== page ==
Buggy drivers are one of the most common reasons users experience various game problems. Poor performance, stutters, graphics artifacts, or straight-up broken games are often a result of installing a bad graphics driver. Uninstalling a graphics driver is the first thing you should do when troubleshooting such issues. Here is how to uninstall a graphics driver in Windows 10 and 11.
Uninstalling Graphics Driver
Start with a driver rollback if the problems appeared after updating a GPU driver.
- Press Win + R and enter devmgmt.msc. This command will launch Device Manager in Windows 10 and 11. You can also use Windows Search or right-click the Start menu button and select Device Manager.
- Find the Display adapters option and expand it.
- Right-click your graphics card and select Properties.
- Switch to the Driver tab and click Roll Back Driver. Confirm the action if necessary.
- Windows will roll back the driver right away. Note that your screen may blink a few times, which is normal for this kind of operation.
It is important to note that you can roll back the GPU driver only if you have updated it at least once. In other words, Windows has to have an old driver version to restore.
How to Uninstall GPU Driver?
If the drive rollback feature is unavailable or does not help fix the issues, try removing the GPU driver completely. The procedure will be identical for all GPU manufacturers, whether you use Intel, Nvidia, or AMD.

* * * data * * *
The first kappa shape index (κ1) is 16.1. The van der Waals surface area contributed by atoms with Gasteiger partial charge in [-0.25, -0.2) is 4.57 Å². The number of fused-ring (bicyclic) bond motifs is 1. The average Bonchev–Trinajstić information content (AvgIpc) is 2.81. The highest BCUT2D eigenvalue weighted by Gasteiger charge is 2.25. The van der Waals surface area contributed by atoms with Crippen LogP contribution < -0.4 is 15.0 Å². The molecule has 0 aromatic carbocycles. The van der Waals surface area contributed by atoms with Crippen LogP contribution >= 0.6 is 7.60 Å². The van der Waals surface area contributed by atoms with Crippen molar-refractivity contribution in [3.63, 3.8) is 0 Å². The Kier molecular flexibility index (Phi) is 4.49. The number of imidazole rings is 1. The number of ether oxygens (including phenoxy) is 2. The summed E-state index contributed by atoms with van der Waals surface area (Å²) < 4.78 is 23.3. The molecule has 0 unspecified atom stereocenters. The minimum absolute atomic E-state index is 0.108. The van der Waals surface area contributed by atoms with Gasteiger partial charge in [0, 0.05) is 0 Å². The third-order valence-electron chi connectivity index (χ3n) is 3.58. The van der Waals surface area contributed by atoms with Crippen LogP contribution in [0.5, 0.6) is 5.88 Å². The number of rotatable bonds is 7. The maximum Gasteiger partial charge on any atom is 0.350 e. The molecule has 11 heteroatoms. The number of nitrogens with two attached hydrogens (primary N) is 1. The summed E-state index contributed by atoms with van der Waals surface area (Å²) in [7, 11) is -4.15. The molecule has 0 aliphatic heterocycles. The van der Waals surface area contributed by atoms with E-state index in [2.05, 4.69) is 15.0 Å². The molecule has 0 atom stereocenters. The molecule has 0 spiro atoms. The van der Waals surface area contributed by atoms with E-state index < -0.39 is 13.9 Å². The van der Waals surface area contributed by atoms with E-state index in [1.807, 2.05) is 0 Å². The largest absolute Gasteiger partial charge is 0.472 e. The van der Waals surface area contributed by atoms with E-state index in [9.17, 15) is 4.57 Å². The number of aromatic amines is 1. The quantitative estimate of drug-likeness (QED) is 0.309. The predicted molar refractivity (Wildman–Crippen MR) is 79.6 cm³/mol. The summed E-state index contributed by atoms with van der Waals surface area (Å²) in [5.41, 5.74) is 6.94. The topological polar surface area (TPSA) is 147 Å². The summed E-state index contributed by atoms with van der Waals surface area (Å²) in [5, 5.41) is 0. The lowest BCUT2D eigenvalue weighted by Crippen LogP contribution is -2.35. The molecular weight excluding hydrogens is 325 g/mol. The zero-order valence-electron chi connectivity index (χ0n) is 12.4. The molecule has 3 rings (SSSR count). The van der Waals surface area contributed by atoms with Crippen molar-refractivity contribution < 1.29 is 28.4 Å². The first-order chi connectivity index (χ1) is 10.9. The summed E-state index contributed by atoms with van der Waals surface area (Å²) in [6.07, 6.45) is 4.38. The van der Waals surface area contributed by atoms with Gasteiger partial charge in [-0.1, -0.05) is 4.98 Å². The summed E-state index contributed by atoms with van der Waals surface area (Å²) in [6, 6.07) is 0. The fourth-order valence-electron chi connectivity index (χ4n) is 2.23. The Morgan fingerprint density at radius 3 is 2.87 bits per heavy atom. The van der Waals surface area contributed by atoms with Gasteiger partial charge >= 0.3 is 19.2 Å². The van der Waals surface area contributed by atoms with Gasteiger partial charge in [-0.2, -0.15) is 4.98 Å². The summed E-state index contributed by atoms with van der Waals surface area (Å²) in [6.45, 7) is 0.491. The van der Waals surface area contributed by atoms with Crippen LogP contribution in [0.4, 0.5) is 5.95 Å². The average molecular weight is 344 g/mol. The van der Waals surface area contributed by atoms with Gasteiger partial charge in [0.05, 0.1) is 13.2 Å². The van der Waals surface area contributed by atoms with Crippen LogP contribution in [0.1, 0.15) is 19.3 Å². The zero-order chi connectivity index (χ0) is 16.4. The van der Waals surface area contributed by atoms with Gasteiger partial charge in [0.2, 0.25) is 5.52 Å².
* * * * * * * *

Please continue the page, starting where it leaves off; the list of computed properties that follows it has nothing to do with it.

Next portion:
Before you uninstall graphics driver on your computer, make sure to download the correct version. Always download drivers from the official Nvidia, AMD, or Intel websites and never use so-called “driver packs.”
- Download the DDU utility from its official website. It can uninstall any graphics driver in your computer without leaving any traces. That is essential to ensure a new driver will not conflict with the old files.
- Extract the files somewhere on your computer.
- Press Win + R and type msconfig.
- Switch to the Boot tab and place a checkmark next to the Safe boot option.
- Click Ok and restart your computer. It will launch in safe mode, which is necessary to complete the operation.
- Once on the desktop, press Win + R and type msconfig.
- Go to the Boot tab and uncheck the Safe boot option.
- Click OK but do not restart your computer!
- Launch the DDU app. Windows might warn you that it cannot reach SmartScreen to check the app. Press Run.
- Once the self-extracting archive finishes copying files, open the DDU folder and launch Display Driver Uninstaller.
- Find the Select device type drop-down and pick GPU.
- Next, select your GPU manufacturer from the drop-down list below. It is either Intel, AMD, or Nvidia.
- Click Clean and restart, then wait for your computer to uninstall the GPU driver.
Once back on the desktop, proceed with installing a new graphics card. Note that you will notice that Windows is missing some of its effects and uses lower resolution with improper scaling. That is okay for a system without a GPU driver. Everything will return to normal once you install a compatible and correct driver.